Performance Penalties for Encrypting Data

Performance Penalties for Encrypting Data

September 01, 2009 0 Comments

In this podcast, Rob Steward offers insights into overcoming the performance penalties associated with data encryption. The podcast runs for 3:04.

Click on the following link to listen to the podcast:

Rob, it's nice to be here with you today. I have a couple of questions regarding The Data Access Handbook. In particularly, in The Data Access Handbook, you write about the performance penalties associated with data encryption. Do you have any tips for improving throughput? We're just talking about the data encryption topic.

Rob Steward: Great question, Mike. What we’ve found in our lab when we do benchmarking of using strong encryption versus no encryption when it comes to data access (all that data that you’re requesting from the database that flows back across. Particularly when we talk about data encryption most people mean SSL – some sort algorithm through SSL to encrypt the data), what we’ve found in the past in our benchmarking is that the encryption itself causes about 100% overhead. In other words, if I were to fetch a result set and it were to take ten seconds, if I were to turn on and strongly encrypt through SSL that entire result set would probably take 20 seconds instead of 10 seconds. So it about doubles the amount of time involved in communicating with the database. So it’s a very good question, particularly in the regulatory environment today where a lot of government regulations are forcing people to encrypt a lot of data that they weren’t in the past.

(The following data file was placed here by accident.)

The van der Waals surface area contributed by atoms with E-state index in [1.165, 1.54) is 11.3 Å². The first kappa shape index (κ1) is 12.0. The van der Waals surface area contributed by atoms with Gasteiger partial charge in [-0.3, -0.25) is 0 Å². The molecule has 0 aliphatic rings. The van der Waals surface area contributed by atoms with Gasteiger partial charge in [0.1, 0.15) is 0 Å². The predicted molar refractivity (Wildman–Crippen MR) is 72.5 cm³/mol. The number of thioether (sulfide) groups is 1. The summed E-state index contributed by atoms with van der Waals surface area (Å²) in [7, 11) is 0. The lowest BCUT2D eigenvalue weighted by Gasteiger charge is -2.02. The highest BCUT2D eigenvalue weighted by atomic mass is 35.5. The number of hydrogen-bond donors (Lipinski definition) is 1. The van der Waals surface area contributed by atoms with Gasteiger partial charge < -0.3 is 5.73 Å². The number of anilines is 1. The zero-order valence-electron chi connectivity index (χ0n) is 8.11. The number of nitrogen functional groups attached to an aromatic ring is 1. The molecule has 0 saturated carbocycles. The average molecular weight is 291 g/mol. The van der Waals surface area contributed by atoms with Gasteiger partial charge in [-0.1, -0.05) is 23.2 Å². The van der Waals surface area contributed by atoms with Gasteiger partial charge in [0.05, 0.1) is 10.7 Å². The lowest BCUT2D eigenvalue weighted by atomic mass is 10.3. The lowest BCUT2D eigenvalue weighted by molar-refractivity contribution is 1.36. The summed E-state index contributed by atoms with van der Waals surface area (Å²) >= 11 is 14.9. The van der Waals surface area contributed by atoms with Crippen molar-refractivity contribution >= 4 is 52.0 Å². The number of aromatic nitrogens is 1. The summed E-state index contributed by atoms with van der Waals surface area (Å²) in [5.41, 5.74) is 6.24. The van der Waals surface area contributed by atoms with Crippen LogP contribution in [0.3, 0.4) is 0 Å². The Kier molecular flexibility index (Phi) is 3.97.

What I can tell you is that overhead – that overhead about 100% that goes along with the data encryption – I have not seen any way to significantly reduce that. You’re kind of stuck. You’re going to take a penalty, and I think everybody knows that. But that penalty, from my experience, is about 100%. Now, what that does do is make it even more important that you follow the tips that we give you in The Data Access Handbook in order to reduce the amount of data and reduce the amount of roundtrips across the network. So, if I can take that result set and reduce it in size, the amount of time that it’s going to transmit that data to the client is going to be significantly reduced, obviously – even without encryption. But again, if you’re going to take your existing application, or you’re going to take some piece of code that you’ve got that is accessing data, it’s even more important that you make sure that it’s tuned to reduce the amount of data.

There are a lot of tips and tricks in the book that talk about how to reduce the amount of data that comes across the network, and I’ll refer you to the book. But particularly with encryption on, you really need to reduce the size of that data.

Rob Steward

View all posts from Rob Steward on the Progress blog. Connect with us about all things application development and deployment, data integration and digital business.

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